A Nigerian jetliner carrying 110 people - including dozens of school children - crashed in stormy weather as it approached this southern city, killing at least 103 who were on board.
It was Nigeria's second major airplane accident in seven weeks, raising questions about air safety in Africa's most populous nation.
Charred bodies and pieces of the wrecked plane were strewn around the disaster site, where rescue workers found only seven survivors who were rushed to an area hospital, Nigerian Civil Aviation Authority spokesman Sam Adurogboye said.
"They were breathing and were taken to the hospital. They are responding to treatment," he said, but did not say if the survivors were passengers or crew members.
The Sosoliso Airlines' McDonnell Douglas DC-9 crashed around midday Saturday as it approached the oil center of Port Harcourt, on arrival from the Nigerian capital Abuja. The cause of the accident was unknown.
An airport worker said burned bodies lay across the landing area after the plane broke into pieces upon impact.
"The place where I'm standing now is scattered with corpses." The dead - "many of them burned beyond recognition" - were being taken to mortuaries, he said on condition of anonymity because he was not authorized to speak with reporters.
Frantic family members at the airport said the plane had been carrying 75 school children home for Christmas holidays, all of them aged between 12 and 16. They were pupils at the Loyola Jesuit school in Abuja.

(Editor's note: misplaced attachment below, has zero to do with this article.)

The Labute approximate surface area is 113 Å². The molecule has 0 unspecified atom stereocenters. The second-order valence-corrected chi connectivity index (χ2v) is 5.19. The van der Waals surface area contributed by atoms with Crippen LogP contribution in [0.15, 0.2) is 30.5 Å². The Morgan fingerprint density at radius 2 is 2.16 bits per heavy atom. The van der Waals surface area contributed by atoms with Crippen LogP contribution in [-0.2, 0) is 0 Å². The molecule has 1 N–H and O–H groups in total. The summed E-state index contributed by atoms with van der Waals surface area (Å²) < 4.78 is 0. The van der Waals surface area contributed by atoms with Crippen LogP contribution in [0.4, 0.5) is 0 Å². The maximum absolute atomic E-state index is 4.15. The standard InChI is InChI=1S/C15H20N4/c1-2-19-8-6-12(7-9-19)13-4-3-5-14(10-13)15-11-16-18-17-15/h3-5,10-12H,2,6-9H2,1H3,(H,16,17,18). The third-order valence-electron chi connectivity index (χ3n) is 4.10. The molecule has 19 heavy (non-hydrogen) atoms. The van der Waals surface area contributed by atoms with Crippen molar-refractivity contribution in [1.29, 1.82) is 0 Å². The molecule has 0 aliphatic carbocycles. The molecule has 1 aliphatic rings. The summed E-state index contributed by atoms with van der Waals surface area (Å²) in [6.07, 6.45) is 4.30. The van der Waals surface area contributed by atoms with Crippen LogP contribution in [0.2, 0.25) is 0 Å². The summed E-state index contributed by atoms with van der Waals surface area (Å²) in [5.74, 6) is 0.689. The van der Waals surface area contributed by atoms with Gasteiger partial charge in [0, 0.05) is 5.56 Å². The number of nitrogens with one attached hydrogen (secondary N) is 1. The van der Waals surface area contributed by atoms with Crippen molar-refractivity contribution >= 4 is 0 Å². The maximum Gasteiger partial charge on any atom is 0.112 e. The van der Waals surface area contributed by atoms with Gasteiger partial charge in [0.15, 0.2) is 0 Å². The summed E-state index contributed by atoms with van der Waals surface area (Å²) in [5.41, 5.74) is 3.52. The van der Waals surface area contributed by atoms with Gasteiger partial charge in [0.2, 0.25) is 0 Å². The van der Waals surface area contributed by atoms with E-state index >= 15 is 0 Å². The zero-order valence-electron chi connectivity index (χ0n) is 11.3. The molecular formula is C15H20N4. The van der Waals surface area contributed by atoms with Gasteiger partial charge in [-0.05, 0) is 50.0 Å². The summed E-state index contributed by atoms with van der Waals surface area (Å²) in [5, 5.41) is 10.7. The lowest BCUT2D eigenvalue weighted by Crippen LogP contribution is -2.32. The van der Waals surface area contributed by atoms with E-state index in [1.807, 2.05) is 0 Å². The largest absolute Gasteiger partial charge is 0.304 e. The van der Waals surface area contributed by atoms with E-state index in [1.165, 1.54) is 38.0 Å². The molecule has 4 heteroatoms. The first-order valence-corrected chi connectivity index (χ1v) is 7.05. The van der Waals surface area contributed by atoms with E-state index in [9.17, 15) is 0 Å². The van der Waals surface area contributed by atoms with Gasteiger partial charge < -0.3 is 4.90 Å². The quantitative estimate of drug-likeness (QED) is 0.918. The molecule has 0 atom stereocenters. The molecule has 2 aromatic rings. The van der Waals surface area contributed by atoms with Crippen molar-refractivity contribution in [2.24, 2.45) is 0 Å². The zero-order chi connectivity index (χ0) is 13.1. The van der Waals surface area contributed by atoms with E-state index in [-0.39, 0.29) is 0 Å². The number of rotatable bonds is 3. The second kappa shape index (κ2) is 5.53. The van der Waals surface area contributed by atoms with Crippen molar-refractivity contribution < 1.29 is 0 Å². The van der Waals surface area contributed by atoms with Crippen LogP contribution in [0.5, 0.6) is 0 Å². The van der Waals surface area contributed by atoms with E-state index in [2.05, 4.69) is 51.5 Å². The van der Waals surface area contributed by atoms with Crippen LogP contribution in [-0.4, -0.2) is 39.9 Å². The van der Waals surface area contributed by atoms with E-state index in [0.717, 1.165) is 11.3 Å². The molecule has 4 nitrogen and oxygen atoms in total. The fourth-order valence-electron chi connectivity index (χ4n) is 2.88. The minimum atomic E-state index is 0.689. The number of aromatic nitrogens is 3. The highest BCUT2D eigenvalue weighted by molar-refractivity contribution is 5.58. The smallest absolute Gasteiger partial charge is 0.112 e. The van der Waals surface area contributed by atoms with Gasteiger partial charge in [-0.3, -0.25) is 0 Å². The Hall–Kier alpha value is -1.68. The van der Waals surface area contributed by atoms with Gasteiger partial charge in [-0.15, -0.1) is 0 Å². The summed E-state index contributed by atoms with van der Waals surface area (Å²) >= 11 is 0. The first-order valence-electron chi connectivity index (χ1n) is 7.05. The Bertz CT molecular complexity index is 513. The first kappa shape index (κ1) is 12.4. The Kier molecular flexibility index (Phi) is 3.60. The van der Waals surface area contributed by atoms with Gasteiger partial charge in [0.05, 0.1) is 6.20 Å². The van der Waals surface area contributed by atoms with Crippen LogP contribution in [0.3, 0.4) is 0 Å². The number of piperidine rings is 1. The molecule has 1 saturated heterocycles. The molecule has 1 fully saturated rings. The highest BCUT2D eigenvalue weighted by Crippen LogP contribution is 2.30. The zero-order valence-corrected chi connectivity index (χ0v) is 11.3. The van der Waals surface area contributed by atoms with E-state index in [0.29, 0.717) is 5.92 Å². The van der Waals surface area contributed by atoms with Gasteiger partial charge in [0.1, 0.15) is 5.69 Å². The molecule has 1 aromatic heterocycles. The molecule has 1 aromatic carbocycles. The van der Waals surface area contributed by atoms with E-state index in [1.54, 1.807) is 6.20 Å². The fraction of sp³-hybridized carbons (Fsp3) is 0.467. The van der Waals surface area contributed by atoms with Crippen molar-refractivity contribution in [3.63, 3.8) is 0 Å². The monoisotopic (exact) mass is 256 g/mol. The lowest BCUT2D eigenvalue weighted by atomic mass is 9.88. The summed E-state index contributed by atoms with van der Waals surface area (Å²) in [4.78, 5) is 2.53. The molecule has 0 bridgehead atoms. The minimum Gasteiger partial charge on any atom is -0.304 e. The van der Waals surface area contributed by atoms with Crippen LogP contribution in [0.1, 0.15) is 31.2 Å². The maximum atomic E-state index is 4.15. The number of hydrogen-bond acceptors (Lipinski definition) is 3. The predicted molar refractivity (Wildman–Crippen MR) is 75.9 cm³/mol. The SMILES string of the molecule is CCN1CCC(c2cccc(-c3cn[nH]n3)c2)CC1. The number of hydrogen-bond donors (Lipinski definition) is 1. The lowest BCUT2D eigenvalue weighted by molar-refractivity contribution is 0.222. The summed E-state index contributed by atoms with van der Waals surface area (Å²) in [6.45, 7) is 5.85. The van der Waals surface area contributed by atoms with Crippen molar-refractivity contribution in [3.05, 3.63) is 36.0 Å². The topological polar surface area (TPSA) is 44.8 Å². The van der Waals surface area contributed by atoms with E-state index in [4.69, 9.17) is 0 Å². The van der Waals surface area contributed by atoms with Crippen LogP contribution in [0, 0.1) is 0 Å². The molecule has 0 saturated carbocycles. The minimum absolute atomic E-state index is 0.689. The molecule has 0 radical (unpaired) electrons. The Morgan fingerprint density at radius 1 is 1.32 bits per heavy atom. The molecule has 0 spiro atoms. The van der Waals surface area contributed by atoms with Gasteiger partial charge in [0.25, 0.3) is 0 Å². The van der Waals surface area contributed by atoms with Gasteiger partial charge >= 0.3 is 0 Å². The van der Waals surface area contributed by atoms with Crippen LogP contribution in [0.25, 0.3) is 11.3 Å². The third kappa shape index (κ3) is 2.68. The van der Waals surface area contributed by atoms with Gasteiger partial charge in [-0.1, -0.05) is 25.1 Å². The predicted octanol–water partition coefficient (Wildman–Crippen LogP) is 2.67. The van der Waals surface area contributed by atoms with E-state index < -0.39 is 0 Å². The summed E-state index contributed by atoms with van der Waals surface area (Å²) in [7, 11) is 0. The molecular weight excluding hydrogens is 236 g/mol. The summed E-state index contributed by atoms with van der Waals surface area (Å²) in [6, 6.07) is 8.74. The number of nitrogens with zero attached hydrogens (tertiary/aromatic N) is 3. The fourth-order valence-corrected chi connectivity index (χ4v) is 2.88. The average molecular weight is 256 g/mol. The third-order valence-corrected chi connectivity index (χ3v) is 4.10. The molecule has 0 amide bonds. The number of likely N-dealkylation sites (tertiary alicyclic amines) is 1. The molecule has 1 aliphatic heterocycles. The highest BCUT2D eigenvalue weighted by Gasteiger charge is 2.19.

Adurogboye said there had been stormy weather around the airport at the time of the crash, and witnesses said they saw lightning flashes as the plane approached the runway. There had been seven crew members on board, Adurogboye said.
"It is a national tragedy for us," said Femi Fani-Kayode, a spokesman for Nigerian President Olusegun Obasanjo. "We need to take all the necessary measures to make sure this sort of thing stops happening."
Asked whether this raised questions about air safety in Nigeria, he said: "of course, people would be concerned, in view of the circumstances."
Information Minister Frank Nweke said Sosoliso Airlines had a reputation for being efficient and reliable.
Established in 1994, Nigerian-owned Sosoliso began scheduled flights as a domestic airline in July 2000 and now flies to six Nigerian cities, according to its Web site.
"To my knowledge they haven't had any incidents since they started their operation," Nweke said. "So this has come as a surprise, a very big surprise."
Sosoliso spokesman Simbo Olorufemi in Lagos would not comment on details of the crash beyond confirming it had occurred, and saying "most of the passengers might have lost their lives."
Nigerian airports also have come under criticism in recent months, following a string of near-misses and an incident in which an Air France passenger jet crashed into a herd of cows on the runway at Port Harcourt.
International airlines briefly suspended flights at Lagos' international airport because of holes in the runway.
On Oct. 22, an Abuja-bound Boeing 737-200 crashed after taking off from Lagos, Nigeria's biggest city, killing 117 people on board the Bellview Airlines flight. The cause remains unclear, but U.S. investigators helping with the investigation ruled out terrorism, an Aviation Ministry official said last month.
After the October crash, President Olusegun Obasanjo ordered stricter safety and maintenance procedures for all Nigerian aircraft, directing the Aviation Ministry to "plug loopholes" to ensure passenger safety.
In May 2002, an EAS Airlines jet - another domestic carrier - plowed into a heavily populated neighborhood after takeoff from the airport outside the northern city of Kano, killing 154 people in the plane and on the ground.
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